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Timed Latch Opens Gates Automatically
The solar-powered “Batt-Latch” gate release lets your livestock move to fresh grass even when you aren’t around. Developed in New Zealand, the timed release is designed to work with nearly any type of gate although it’s especially suited for electric fence spring gates and intensive grazing systems.
  “It’s great for changing paddocks when intensive grazing dairy, sheep or beef,” says Mike Fries, MSF Farm, LLC. He is the U.S. distributor for the Batt-Latch system. “It has been used in New Zealand for years, but has really taken off here recently with sales mostly by word of mouth.”  
  The built-in keypad and screen make setting a release time easy. The timer can be set up to 4 times in a day for multiple paddock moves. The integrated solar panel and battery maintain constant power, day or night.
  Fries has first-hand experience with the Batt-Latch, having used it in his own grazing operation. He recommends positioning the gate and release in the middle of a paddock fence. While it takes a little more time setting up the fence, it means less crowding when it opens than with gates located in corners.
  “When the spring gate is released, livestock move through in a funnel shape and spread out,” says Fries. “With a corner-mounted gate, some animals come through and move up the wire, while others stay on the previous side.”
  Fries says it takes young animals about 3 days before they are listening for the click of the release. He says most customers end up buying multiple units.
  “If you only change pastures once or twice a day, one unit will do,” he says. “It’s very flexible and can easily be moved to a new location. If you use high intensity, short period grazing, a pair of releases works best.”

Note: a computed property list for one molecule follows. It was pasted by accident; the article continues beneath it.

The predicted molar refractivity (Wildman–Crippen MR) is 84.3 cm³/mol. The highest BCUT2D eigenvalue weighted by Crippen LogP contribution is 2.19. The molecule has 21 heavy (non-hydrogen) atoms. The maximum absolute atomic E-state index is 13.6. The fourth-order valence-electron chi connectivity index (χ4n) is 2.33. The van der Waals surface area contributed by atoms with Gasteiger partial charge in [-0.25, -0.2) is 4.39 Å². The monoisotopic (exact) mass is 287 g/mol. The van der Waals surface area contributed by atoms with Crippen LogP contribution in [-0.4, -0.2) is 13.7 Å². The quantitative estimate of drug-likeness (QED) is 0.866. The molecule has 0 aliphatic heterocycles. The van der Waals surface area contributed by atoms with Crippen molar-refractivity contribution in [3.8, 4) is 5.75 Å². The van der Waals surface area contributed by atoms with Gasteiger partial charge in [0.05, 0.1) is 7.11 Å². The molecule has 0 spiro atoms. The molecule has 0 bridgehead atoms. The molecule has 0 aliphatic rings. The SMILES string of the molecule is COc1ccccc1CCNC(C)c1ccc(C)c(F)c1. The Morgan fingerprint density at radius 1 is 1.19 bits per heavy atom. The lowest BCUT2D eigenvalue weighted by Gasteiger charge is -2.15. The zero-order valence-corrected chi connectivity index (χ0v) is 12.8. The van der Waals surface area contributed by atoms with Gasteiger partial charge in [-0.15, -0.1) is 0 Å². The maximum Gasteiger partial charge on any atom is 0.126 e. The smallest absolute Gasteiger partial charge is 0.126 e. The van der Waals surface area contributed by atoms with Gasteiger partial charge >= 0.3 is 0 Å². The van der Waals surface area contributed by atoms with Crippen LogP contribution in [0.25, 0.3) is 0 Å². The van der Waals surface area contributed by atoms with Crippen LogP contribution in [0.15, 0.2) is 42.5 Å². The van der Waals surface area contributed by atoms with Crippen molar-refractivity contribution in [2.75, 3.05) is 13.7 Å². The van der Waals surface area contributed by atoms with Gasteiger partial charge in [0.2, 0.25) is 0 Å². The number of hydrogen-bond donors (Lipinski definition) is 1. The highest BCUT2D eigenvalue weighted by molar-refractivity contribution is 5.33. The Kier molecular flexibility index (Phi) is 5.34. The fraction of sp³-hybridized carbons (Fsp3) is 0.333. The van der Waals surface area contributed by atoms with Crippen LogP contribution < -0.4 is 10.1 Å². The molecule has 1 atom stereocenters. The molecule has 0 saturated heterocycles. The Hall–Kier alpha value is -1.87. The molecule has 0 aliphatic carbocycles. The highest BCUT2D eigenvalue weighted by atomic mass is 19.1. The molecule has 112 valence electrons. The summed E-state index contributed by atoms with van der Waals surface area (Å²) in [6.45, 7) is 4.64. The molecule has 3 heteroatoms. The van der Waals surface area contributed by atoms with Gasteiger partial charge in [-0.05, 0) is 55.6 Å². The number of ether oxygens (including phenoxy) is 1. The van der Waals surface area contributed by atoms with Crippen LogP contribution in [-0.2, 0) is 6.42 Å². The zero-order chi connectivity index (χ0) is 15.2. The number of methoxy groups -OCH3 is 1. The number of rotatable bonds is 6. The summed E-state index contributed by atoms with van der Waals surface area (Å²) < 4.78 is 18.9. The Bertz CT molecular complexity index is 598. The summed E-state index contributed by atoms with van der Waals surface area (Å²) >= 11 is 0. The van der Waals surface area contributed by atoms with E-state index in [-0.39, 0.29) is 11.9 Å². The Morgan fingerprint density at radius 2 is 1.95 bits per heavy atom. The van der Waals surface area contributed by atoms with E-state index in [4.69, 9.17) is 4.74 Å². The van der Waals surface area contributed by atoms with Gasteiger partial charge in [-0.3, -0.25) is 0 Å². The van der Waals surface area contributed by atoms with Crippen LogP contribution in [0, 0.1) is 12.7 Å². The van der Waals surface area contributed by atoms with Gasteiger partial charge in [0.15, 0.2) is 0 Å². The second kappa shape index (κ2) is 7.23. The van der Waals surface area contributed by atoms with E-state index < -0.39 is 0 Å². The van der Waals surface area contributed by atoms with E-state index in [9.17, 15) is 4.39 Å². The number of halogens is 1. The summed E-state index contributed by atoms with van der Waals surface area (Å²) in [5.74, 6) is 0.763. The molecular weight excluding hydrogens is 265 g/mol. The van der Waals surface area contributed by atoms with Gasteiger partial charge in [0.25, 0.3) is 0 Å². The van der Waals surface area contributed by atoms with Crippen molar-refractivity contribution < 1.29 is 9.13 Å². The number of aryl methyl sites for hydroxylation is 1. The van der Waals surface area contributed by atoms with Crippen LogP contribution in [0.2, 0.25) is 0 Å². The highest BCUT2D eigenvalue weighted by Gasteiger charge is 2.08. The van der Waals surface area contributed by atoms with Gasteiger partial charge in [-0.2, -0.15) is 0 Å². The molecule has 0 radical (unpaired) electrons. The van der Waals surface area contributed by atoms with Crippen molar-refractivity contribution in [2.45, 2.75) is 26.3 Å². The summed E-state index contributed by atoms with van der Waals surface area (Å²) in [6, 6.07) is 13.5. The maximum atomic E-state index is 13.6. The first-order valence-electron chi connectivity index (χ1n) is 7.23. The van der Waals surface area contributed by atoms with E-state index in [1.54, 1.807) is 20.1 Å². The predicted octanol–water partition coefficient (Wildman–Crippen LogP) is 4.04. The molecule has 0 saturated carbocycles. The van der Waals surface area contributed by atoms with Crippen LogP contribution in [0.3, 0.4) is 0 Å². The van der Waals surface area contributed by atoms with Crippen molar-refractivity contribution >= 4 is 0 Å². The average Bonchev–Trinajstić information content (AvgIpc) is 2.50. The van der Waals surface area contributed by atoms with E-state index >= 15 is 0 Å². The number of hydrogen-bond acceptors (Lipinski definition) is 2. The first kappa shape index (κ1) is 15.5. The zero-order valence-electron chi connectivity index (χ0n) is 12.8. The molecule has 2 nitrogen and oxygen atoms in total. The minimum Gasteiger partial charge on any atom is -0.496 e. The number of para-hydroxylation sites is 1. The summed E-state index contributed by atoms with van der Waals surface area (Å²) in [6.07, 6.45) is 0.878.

The Batt-Latch also can be used for other purposes, such as timed release of flood irrigation water, release of farm dogs from kennels, and release of chickens from coops during the day or closure of coops at night. It can also trigger water pumps or other electronic or mechanical switches. Fries’ customers have reported some novel uses of their systems beyond simple controlled grazing.
  “One customer in Texas uses it to catch wild hogs,” he says. “A lady in Alabama has a diabetic horse. She uses it to release her horse into the pasture at 3 a.m. when plant sugars are at their lowest point. Another customer feeds her horses separately, using the release to turn them into a common pen later.”
  The Batt-Latch has a built-in solar panel and energy storage. It’s priced at $395 for the spring gate style. A $95 adapter lets you use it for pipe gates as well.
  “We’ll soon be coming out with a cell phone-ready remote,” says Fries. “It has been proven in New Zealand, but requires a U.S. compatible chip.”
  Contact: FARM SHOW Followup, MSF Farm, LLC, Pasture Fence Management, 22538 Hwy. Y, Linneus, Mo. 64653 (ph 660 895-5258; www.msffarm.com); in Canada contact Neil Dennis, Box 8, Wawota, Sask., Canada S0G 5A0 (ph 306 739-2896; sunnybrae@rfnow.com).

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2014 - Volume #38, Issue #5